The heart, though made of muscle tissue, is not a muscle, but a pump; cardiac tissue looks different from muscle under a microscope, functions differently and uses different fuel. How it responds to training is also different. One would think that the heart should grow in response to training, so it can pump more blood per heartbeat - that an athlete's heart rate slows at rest supports the idea - but things are more complicated. The average sedentary person's resting heart rate is 68-72 beats per minute. Mine this morning was 34 (almost a record!), but my heart is only about 25-30% larger than average. People with congestive heart failure have enlarged hearts, but are obviously unhealthy. If the heart grows too large, it takes up space needed by the lungs, so there's a limit to how large a healthy heart can get. After reaching this maximum size, the lungs, muscles and blood all adapt to more efficiently transport oxygen to exercising muscles.
This is what training for maximal oxygen uptake is all about.
The heart doesn't immediately respond fully to intense exercise, but there's a time lag. The reason for this is that oxygen is toxic in doses just slightly greater than usual; the body has much better methods for dealing with temporary lack of oxygen than with excess oxygen, so it errs on the side of safety. This lag results in the body having less oxygen than it needs, the so-called oxygen debt. When one starts running, or excelerates, the heart responds by slowly increasing its rate of beating and this continues until the oxygen debt is repaid or the heart reaches its maximum rate.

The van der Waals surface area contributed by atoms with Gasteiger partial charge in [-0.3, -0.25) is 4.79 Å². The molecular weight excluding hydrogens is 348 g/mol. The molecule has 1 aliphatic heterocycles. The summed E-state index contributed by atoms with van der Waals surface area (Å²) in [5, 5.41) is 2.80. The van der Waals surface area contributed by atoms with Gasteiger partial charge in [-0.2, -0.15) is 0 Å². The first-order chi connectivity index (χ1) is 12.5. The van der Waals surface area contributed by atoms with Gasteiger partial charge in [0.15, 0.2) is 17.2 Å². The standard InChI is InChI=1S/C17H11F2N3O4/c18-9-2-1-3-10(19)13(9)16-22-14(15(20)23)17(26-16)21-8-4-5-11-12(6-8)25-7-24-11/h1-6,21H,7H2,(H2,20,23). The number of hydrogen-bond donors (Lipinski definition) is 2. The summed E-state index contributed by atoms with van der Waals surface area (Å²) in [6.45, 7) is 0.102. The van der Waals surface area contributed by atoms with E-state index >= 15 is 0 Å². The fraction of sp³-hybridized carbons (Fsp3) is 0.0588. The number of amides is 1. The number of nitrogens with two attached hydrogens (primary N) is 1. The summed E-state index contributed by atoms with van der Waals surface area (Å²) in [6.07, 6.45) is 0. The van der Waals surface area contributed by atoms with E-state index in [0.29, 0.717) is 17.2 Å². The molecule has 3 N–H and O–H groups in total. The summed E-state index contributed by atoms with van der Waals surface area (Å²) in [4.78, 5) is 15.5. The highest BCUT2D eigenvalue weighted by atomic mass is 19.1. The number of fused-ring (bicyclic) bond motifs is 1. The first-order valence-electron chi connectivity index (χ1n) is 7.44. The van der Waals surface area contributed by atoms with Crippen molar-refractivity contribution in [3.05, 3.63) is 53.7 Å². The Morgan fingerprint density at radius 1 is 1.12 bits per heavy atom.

There is nothing one can do to increase one's maximum heart rate. [How I've tried!] One can only make everything else in the oxygen delivery system more efficient. The way to do this is by interval running: run very hard, let your heart rate get to maximum (or near it) and then let it drop back to resting, or a rate close to "normal" training rate. Then do it again. And again. Repeat until one starts to feel fatigue; beyond this is lactic acid tolerance training.
Slightly more practical stuff
If you have a heart rate monitor, it's easier to figure out how to do this, but the beauty of the method is that one doesn't really need to be precise. It's as simple as alternating hard and easy paces, which is why one doesn't need to run intervals on a track and measure everything accurately (though that too can be useful). The free-form alternating of fast and slow is known by the Swedish term "fartlek," pronounced "fahrt-lake," and universally called "speed play" by coaches of easily amused high school students.
The way I do it is to work on taking steps as quickly as possible, getting my cadence to about 190-195 steps per minute (I manage 160 at 8 minutes per mile, 180 at 6 min./mile), just to have something to focus on. I set my monitor to measure how long my heart stays between 171-177 beats per minute (95-98% max) and note the time - only after finishing the workout. Generally, 5 repeats of 2-5 minutes hard alternated with 3-4 minutes easy (or until heart rate drops to 125-135)... But, that's just me.
For beginners, it's best to do these workouts on a track, because one can keep track of improvements by doing the same workout each time.
Aid Station: Eugene Curnow
2 days ago